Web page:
dewalt announcement today.

wrote:

Yes, and at some point the PCness filtered down from Mt. Olympus.

It was all I could do well. ;-)
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wrote:

They aren't the only ones. This is very common with LiIon batteries. Assume 4V/cell. They charge at about 4.1-4.2V and discharge down to about 3.6V. 5x4.1V~ V. 5x3.6V~V. Pick your poison. You can't have half a cell, so 18V and 20V batteries *must* be the same thing. In fact, I have a bunch of 12V Bosch batteries. The older ones say 10.8V and the newer ones, 12V. Other than the label, they're identical.
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On Tue, 21 Jun 2016 15:43:26 -0400

it is all clear now
are they going up in voltage to increase power output and because the batteries are lighter or just for more power
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On 6/23/16 3:25 PM, Electric Comet wrote:

All the arguments about battery pack voltages aside, higher voltage can be used to produce more torque. Motors have windings which all have some amount of resistance. This resistance results in a voltage drop and with a higher available voltage, the percentage of 'wasted' power due to the voltage drop is less. Motor torque is proportional to current. A higher voltage also lets you increase the available motor current and/or allows for more windings in the motor.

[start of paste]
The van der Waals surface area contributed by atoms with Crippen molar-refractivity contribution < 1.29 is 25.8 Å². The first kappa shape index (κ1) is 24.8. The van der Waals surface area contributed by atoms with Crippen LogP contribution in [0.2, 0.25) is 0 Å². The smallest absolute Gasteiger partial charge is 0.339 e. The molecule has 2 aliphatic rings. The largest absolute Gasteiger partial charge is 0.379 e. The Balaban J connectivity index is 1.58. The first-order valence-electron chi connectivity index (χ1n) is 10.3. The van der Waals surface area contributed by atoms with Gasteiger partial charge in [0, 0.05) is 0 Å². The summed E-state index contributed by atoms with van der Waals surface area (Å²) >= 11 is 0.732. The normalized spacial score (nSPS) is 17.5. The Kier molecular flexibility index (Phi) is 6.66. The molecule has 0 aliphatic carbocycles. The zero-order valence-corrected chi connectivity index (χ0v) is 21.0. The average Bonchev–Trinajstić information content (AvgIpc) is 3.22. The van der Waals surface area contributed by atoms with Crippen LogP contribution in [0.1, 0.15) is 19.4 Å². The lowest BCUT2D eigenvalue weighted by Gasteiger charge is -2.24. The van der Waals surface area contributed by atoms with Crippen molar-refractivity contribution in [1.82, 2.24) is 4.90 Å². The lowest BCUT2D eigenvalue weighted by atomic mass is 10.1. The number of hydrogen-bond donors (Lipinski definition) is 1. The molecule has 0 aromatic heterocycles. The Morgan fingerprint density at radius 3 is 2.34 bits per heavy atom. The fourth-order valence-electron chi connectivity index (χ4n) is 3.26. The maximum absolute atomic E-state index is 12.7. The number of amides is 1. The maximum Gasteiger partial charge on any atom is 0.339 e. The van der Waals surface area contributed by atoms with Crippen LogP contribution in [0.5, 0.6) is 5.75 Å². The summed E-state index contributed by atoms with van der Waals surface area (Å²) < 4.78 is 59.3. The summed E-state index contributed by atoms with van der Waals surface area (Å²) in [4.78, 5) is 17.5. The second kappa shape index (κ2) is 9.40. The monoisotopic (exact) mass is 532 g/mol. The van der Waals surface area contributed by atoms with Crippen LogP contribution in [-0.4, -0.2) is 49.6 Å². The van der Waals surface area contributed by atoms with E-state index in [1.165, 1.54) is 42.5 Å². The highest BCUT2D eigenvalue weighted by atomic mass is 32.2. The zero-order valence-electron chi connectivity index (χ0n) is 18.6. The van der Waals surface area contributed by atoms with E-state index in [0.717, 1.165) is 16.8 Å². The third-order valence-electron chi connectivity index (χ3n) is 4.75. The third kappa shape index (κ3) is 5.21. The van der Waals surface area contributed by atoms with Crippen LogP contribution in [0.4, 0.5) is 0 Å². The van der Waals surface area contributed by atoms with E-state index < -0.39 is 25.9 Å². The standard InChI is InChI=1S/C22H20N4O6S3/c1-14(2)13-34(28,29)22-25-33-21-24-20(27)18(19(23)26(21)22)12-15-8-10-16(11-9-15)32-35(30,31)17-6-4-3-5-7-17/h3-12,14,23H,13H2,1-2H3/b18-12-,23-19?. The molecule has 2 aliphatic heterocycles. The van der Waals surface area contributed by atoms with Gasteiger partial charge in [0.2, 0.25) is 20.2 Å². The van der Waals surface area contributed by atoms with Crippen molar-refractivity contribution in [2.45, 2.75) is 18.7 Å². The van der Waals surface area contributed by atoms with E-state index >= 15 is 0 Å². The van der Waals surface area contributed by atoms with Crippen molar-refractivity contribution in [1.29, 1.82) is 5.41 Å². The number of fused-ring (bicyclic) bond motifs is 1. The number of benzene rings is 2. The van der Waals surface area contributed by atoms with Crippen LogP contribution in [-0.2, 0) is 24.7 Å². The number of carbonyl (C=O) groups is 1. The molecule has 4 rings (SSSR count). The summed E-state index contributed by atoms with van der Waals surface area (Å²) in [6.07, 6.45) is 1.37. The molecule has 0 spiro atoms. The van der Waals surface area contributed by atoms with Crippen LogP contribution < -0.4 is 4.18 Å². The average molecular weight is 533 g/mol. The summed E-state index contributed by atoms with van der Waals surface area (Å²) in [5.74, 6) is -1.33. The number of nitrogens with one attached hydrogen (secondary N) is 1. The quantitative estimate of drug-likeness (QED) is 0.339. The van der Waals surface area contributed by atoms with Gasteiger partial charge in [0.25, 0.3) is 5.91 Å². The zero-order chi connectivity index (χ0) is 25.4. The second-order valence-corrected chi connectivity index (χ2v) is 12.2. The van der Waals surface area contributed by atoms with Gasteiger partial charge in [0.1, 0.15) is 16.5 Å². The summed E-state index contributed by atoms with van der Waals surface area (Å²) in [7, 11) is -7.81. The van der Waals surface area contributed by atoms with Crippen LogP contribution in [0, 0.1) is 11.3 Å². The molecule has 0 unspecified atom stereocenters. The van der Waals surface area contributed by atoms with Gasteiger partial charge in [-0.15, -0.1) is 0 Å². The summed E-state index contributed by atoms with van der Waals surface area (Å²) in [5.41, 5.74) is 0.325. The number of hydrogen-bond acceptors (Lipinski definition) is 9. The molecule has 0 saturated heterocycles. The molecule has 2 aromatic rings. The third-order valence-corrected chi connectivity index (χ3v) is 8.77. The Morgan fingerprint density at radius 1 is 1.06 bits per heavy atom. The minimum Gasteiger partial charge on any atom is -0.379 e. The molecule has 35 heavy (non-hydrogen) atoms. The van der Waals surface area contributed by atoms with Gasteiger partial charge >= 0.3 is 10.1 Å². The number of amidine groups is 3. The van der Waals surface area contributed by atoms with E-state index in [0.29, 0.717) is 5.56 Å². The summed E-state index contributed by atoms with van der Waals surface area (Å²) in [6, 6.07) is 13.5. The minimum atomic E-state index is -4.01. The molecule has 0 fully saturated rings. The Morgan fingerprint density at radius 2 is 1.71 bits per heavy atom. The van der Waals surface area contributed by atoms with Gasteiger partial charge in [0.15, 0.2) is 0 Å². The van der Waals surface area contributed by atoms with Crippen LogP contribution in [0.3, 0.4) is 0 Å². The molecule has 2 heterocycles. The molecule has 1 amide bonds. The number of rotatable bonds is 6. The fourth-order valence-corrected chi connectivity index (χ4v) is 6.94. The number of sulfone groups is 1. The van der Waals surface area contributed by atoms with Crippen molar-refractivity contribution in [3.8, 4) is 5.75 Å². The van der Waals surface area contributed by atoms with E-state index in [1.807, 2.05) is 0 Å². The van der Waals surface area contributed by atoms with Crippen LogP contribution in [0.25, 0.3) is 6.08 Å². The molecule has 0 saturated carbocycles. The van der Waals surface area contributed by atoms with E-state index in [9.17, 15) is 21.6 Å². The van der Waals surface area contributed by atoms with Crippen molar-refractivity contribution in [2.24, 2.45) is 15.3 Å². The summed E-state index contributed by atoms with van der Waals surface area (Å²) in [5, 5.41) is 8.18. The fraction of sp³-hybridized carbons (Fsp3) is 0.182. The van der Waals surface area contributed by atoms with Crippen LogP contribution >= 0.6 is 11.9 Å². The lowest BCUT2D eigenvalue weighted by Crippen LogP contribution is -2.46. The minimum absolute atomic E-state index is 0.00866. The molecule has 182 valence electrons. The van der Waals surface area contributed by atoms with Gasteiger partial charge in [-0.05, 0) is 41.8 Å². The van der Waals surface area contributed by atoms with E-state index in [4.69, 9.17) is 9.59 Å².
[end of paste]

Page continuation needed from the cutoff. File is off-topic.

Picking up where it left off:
One early example of this 'voltage war' is people who upgrade old VW bug 6 Volt electrical systems to 12 Volt. The starter motors are a lot more peppy with more available current.
-BR
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On Sat, 25 Jun 2016 08:35:27 -0600

lighter batteries now means they can keep the weight in control but still provide more power
my old dewalt was on the heavy side